En español | The past year of quarantine has led to insomnia and sleeplessness for many. A 2020 study of pandemic data from China and Italy found high rates of sleep disruption in the general population throughout the crisis, from acute insomnia to poor sleep hygiene (too much screen time before bed, for example). That can do more than drag us down; it can directly relate to cardiovascular disease, says Brooke Aggarwal, assistant professor of medical sciences in the cardiology division of the Vagelos College of Physicians and Surgeons at Columbia University.
The key question
Am I getting through the day without fatigue?
If you're falling short on quality and consistency of sleep, it's going to show up in the way you feel throughout the day.
Test yourself: Bedtime consistency
Each morning write down what time you fell asleep the night before, whether you woke up in the night, what time you woke up and whether you woke up with the aid of an alarm. Then, whenever you make an entry into your food journal, rate how much energy you feel on a scale of 1 to 10, with 10 being “Ready to climb Everest” and 1 being “Ready to fall down.”
Patterns to look for:
- Are you on a routine? Aggarwal defines a “regular sleep schedule” as falling asleep and waking up within the same 45- to 60-minute window each day. Anything outside of that raises your risk of hypertension and diabetes.
- The pandemic has made it easy to be lax in the name of binge-watching and no morning commute. “Maybe we stay up a little bit later, and we may sleep in a little bit,” Aggarwal says. “These disruptions in circadian rhythm can also put you at risk for weight gain. If you don't get enough quality sleep, you're more likely to gain weight. And if you are overweight, you're more likely to not sleep well.”
- Is your sleep influencing your eating? A study of nearly 500 women up to age 76 found that lower-quality sleep was linked to greater food intake and poor diet. Conversely, a study in Nutrients found that a diet high in healthier fare was associated with higher sleep quality and fewer sleep disturbances. Eating more fruits, vegetables and legumes did the trick.
- Do you fall outside six and nine? Getting fewer than six or more than nine hours of sleep daily is a red flag and a sign of an underlying sleep disorder, like insomnia or apnea. More red flags: not feeling rested when you wake up, daytime sleepiness and irritability. The good (and bad) news: You're not alone. We sleep about 27 minutes less per decade from midlife until age 80.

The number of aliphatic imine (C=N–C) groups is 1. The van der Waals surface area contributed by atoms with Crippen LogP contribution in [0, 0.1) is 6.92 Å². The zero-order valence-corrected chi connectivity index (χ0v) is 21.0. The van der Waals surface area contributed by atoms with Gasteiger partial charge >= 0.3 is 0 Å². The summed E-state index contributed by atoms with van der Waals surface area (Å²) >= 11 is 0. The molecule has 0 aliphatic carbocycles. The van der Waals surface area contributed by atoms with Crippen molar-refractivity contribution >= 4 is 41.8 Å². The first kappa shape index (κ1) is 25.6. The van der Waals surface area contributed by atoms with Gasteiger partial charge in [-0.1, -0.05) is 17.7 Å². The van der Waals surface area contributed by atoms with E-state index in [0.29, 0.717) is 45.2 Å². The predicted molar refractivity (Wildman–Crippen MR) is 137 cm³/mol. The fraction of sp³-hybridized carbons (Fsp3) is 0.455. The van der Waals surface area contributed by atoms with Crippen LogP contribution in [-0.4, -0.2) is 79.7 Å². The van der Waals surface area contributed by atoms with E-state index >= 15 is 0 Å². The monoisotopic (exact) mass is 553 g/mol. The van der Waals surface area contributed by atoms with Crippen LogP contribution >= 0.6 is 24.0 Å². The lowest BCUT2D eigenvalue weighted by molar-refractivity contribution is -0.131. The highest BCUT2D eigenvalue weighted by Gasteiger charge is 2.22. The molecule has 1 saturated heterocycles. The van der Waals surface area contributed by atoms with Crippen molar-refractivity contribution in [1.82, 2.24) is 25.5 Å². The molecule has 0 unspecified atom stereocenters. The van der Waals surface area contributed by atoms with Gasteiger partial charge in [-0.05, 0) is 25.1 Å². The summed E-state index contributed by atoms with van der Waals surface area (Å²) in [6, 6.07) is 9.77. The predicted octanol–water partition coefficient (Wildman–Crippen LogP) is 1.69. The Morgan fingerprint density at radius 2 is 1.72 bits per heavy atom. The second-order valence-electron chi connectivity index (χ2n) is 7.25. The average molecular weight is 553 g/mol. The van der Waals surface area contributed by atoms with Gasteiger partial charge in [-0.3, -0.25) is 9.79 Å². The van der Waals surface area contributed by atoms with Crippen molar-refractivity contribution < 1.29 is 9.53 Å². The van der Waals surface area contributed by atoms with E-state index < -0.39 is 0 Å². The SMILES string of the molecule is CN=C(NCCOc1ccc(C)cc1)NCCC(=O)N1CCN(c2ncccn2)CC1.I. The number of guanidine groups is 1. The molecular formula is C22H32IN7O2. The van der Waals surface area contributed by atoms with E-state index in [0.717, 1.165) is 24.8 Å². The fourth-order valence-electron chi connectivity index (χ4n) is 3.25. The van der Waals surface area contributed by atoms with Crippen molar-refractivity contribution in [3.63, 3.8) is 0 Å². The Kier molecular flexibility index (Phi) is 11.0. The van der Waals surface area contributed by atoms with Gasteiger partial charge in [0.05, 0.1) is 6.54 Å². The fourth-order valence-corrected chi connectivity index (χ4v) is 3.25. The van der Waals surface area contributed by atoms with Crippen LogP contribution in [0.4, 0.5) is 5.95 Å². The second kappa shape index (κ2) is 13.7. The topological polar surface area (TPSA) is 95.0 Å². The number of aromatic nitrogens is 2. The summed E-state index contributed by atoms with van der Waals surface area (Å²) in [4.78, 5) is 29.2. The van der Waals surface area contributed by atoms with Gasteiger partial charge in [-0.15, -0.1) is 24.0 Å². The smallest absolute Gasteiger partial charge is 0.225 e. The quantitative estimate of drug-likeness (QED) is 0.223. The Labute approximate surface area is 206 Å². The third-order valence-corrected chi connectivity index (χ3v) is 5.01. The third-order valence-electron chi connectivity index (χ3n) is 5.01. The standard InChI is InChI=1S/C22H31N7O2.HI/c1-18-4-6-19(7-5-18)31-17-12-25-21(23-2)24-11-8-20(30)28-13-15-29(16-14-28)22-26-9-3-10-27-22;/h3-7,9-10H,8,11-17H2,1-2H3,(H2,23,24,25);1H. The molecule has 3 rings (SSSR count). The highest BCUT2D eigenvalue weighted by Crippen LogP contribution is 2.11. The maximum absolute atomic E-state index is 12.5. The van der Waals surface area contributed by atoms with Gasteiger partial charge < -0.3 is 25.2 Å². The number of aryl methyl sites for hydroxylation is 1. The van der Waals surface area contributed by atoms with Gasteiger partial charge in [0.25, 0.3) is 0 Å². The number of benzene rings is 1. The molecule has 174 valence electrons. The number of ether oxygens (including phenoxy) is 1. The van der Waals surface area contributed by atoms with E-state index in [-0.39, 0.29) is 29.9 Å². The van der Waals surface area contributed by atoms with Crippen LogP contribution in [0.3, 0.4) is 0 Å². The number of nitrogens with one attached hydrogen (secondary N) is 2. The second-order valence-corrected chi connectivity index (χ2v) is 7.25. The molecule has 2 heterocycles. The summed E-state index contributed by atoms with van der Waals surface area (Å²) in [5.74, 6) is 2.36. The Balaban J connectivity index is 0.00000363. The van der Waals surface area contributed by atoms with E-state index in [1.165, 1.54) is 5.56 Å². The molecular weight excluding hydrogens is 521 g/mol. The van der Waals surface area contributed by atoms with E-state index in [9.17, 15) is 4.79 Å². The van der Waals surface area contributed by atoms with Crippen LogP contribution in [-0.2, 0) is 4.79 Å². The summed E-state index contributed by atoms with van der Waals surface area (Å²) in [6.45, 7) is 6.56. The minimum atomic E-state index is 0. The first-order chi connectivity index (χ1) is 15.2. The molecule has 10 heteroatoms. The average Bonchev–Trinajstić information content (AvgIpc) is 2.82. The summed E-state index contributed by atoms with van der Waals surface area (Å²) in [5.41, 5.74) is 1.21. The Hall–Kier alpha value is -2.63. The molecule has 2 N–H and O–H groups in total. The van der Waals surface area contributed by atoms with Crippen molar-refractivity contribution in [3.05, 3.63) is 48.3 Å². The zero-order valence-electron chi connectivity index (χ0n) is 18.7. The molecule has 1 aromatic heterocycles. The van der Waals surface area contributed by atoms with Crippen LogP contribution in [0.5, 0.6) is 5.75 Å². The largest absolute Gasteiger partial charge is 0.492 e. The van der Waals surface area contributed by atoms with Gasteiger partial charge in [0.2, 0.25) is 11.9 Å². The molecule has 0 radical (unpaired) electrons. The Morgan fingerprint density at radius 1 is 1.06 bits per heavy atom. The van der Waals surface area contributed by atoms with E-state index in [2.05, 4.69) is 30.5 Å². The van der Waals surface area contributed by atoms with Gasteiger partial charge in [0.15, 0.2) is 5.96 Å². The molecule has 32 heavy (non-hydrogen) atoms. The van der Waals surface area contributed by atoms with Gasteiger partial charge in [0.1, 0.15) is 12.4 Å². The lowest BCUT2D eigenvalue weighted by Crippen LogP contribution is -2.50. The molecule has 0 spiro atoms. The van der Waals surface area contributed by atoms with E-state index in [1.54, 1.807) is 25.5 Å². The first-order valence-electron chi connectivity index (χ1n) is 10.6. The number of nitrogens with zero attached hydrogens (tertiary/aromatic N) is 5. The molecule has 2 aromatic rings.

- Do you now need a pill to sleep better? Occasional help from an over-the-counter sleep aid or melatonin is fine, but if you're taking it more than once a week, you're doing yourself more harm than good, Aggarwal says. You may have some underlying sleep issue you aren't addressing, and those products aren't designed for chronic, long-term use. That's true even for “natural” remedies like melatonin.
What's Your Chronotype?
Your chronotype is your preferred time of day for normal activities. Night owls have an evening chronotype. The majority of people fall into the morning or intermediate chronotypes. One study of more than 500 women found that morning and intermediate people tend to have better health habits and better sleep habits, be less sedentary and have a lower risk of cardiovascular disease than night owls.
If you're taking melatonin over the counter, that could make your sleep worse over time if you're not speaking to your doctor about it,” Aggarwal says. “Melatonin is typically used for short cases like jet lag. It's not meant to be a long-term solution."
And be cautious as you get older. One study found that people 70 and older who were given antihistamines to get to sleep during a hospital stay were at increased risk of cognition difficulties and more likely to have longer hospital stays, while prescription drugs like benzodiazepines have been linked to daytime sleepiness and poor motor coordination in older folks. Even over-the-counter melatonin can pose a risk when used long-term, says Agarvaal. If you're needing a pill to fall asleep, see your doctor.
Aging and Sleep
A large 2017 review of sleep studies confirms that our sleep patterns do change as we pass age 60. One key thing researchers now know: Aging can affect function of specific neurons in the hypothalamus that regulate your circadian rhythm. That's literally your body clock. This is yet another argument for healthy daily routines for eating, exercise and, yes, sleeping to keep your brain as young as possible.